- Adventures In Reading
- Beauty In Ruins
- Best Fantasy Books HQ
- Bitten By Books
- Bookworm Blues
- Charlotte's Library
- Civilian Reader
- Critical Mass
- Curated Fantasy Books
- Dark Wolf's Fantasy Reviews
- Edi's Book Lighthouse
- Everything is Nice
- Falcata Times
- Fantasy & SciFi Lovin' News & Reviews
- Fantasy Cafe
- Fantasy Literature
- Far Beyond Reality
- Genre Reader
- Jeff VanderMeer
- King of the Nerds
- Layers of Thought
- Neth Space
- Only The Best Science Fiction & Fantasy
- Pat's Fantasy Hotlist
- Rob's Blog O' Stuff
- Smorgasbord Fantasia
- Speculative Book Review
- Stainless Steel Droppings
- Tez Says
- The Antick Musings of G.B.H. Hornswoggler, Gent.
- The Bibliosanctum
- The Book Smugglers
- The Nocturnal Library
- The OF Blog
- The Speculative Scotsman
- The Vinciolo Journal
- The Wertzone
- Tip the Wink
- Val's Random Comments
- Voyager Books
- Walker of Worlds
- ► 2016 (140)
- ► 2015 (136)
- ► 2014 (155)
- ► 2013 (260)
- ► 2012 (287)
- “The Wise Man’s Fear” by Patrick Rothfuss (Reviewe...
- Three Short Stories from KJ Parker: "Amor Vincia ...
- "Succumbing To Gravity" by Richard Farnsworth (Rev...
- "What Time Forgets: The Daughters of Ard Creggan" ...
- Orbit Acquires Michael Sullivan's Ryria Revelation...
- A Dance Of Cloaks by David Dalglish (Reviewed by M...
- God's War by Kameron Hurley (Reviewed by Mihir)
- More 2011 Titles of Interest, from ChiZine: Brent ...
- The Adversary by James R. Bowman (Reviewed by Mihi...
- "The Oracle of Stamboul" by Michael David Lukas (R...
- Steven Erikson Tour Dates!
- “The Desert of Souls” by Howard Andrew Jones (Revi...
- "Magic Bleeds" and "A Questionable Client" by Ilon...
- Top Reads of 2010 By Mihir
- "The Sea Watch" by Adrian Tchaikovsky (Reviewed by...
- "Home Fires" by Gene Wolfe (Reviewed by Liviu Suci...
- The 2010 Locus Recommended Reading List with Comme...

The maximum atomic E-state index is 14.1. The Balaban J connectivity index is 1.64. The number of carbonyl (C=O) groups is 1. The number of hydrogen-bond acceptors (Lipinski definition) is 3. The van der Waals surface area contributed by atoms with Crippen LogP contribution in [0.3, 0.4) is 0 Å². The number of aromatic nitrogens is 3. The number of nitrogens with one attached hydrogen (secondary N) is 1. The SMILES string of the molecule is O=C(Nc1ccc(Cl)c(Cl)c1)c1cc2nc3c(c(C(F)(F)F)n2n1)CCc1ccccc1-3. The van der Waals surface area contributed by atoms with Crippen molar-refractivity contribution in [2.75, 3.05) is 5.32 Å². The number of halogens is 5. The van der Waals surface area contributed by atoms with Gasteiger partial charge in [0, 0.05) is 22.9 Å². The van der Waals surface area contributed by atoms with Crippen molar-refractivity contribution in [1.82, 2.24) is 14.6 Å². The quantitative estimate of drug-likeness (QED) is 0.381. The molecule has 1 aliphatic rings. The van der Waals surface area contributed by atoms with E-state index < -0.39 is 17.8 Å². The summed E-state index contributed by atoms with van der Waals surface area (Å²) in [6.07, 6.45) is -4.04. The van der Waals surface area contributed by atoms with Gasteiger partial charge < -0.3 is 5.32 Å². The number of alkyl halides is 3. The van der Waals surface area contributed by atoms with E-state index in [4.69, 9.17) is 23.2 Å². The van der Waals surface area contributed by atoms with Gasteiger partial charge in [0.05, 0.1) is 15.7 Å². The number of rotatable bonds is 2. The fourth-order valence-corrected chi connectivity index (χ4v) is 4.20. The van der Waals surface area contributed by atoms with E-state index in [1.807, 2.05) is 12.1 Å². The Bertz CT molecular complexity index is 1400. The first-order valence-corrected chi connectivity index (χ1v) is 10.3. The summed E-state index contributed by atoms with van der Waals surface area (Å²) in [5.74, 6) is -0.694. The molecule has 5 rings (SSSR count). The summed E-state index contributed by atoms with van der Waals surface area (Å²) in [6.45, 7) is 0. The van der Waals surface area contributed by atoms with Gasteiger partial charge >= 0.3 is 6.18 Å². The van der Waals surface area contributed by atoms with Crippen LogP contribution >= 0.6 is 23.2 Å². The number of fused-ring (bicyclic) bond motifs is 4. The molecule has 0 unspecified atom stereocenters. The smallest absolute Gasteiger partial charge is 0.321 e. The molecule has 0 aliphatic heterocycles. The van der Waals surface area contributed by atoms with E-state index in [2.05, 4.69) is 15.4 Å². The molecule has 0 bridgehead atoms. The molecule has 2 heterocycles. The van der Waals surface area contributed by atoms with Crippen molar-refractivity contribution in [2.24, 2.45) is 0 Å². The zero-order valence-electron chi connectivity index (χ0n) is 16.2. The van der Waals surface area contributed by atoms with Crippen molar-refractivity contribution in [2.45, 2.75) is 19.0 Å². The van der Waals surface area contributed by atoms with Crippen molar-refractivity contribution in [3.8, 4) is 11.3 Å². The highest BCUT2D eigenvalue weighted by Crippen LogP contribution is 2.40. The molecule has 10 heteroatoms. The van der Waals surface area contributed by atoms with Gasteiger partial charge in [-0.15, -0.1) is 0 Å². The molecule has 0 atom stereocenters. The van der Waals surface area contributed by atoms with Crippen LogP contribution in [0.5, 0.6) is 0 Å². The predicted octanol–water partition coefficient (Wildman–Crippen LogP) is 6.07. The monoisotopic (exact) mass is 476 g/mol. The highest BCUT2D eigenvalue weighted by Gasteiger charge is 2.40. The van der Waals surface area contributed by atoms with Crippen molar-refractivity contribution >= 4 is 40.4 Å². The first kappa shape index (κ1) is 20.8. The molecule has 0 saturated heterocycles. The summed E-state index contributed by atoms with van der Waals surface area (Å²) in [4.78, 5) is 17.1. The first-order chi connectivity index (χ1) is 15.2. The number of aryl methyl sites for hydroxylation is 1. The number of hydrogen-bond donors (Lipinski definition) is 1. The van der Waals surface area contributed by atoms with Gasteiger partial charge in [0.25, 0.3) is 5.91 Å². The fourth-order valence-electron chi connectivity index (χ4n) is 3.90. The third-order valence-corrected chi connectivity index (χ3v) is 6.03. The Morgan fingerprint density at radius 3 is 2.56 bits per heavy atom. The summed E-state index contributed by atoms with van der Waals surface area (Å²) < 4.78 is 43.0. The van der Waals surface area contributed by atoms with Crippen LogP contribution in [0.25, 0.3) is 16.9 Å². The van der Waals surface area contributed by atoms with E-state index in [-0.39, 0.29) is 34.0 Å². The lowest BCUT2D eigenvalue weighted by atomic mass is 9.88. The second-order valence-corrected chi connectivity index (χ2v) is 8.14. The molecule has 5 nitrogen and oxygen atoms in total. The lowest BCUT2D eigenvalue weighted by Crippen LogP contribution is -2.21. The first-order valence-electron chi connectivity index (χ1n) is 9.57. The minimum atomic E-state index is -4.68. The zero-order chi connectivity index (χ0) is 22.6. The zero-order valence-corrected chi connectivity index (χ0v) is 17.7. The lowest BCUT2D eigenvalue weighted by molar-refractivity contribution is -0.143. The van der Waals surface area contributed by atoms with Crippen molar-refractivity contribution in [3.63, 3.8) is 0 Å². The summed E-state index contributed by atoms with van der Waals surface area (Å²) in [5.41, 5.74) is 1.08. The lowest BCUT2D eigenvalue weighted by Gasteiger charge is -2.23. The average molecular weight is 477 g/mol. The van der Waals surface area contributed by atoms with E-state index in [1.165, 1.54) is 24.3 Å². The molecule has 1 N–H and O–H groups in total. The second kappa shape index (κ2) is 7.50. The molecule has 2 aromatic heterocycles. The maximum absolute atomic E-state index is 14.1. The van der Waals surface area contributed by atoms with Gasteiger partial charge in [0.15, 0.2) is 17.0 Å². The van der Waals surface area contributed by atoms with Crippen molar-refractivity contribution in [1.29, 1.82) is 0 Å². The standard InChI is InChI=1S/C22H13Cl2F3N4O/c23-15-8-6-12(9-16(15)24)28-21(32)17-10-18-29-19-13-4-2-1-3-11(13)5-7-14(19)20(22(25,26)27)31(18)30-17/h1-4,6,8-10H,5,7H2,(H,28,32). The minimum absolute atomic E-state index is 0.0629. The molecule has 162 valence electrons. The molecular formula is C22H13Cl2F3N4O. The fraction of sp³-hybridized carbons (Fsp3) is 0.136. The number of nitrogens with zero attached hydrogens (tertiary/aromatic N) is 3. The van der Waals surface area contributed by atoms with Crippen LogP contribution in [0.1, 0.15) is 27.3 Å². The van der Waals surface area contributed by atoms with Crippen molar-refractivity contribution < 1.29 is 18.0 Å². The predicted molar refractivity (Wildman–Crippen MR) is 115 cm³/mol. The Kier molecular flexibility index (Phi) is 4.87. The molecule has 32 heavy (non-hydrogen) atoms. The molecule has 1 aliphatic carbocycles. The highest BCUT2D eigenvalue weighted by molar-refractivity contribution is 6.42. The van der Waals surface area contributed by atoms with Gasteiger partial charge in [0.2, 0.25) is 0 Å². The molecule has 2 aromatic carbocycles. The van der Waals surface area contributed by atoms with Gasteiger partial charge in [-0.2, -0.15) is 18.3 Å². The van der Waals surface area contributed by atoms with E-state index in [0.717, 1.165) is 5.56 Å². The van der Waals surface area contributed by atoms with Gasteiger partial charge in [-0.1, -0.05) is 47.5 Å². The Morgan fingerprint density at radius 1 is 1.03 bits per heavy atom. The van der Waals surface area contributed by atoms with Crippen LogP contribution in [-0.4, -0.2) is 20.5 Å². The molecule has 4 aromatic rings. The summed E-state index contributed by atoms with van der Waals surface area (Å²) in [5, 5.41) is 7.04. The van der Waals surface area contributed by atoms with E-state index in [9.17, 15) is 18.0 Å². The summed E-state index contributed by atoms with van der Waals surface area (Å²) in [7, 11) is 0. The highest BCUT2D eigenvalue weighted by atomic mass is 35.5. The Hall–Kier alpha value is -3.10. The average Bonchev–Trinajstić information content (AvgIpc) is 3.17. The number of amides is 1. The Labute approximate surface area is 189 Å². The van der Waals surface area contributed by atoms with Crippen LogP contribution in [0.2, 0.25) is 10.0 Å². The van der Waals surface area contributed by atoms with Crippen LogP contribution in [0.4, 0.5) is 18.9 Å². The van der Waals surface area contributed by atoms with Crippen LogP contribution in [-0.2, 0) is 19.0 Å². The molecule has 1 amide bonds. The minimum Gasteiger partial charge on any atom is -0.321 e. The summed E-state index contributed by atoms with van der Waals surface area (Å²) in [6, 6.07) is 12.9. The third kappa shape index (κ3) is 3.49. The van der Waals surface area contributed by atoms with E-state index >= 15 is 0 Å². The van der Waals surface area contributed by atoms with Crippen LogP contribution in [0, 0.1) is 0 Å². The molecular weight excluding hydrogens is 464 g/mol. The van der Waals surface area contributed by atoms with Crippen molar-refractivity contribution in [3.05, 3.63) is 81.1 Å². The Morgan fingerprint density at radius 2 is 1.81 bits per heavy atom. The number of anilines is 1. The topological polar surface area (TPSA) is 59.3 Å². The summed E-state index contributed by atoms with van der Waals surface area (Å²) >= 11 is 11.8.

- "Another Pan" Another#2 by Daniel & Dina Nayeri (R...
- Spotlight on February Books
- ▼ February (20)
- ► 2010 (346)
- ► 2009 (466)
- ► 2008 (376)
Tuesday, February 8, 2011
Order "Home Fires" HERE
Gene Wolfe at Wikipedia
Read FBC Review of The Sorcerer's House
INTRODUCTION: After last year's super fun The Sorcerer's House, I was very excited about the announcement for Home Fires, though the blurb below made me a bit unsure if we will get an entertaining mind-bender like last year or a mess like An Evil Guest which I found unreadable.
"Gene Wolfe takes us to a future North America at once familiar and utterly strange. A young man and woman, Skip and Chelle, fall in love in college and marry, but she is enlisted in the military, there is a war on, and she must serve her tour of duty before they can settle down. But the military is fighting a war with aliens in distant solar systems, and her months in the service will be years in relative time on Earth. Chelle returns to recuperate from severe injuries, after months of service, still a young woman but not necessarily the same person—while Skip is in his forties and a wealthy businessman, but eager for her return. Still in love (somewhat to his surprise and delight), they go on a Caribbean cruise to resume their marriage. Their vacation rapidly becomes a complex series of challenges, not the least of which are spies, aliens, and battles with pirates who capture the ship for ransom. There is no writer in SF like Gene Wolfe and no SF novel like Home Fires."
For anyone interested in collecting books, UK boutique PS Publishing has come up with some awesome-looking editions of both The Sorcerer's House and Home Fires and I have to include their cover of Home Fires here since it is much more suggestive than the bland US cover released for the general market, while in the US, Subterranean is also selling the PS editions in limited quantities.
OVERVIEW/ANALYSIS: "Home Fires" turned out to be a very entertaining mind-bender from Gene Wolfe that ultimately made full sense, though for a long while it kept me guessing while adding new twists every page.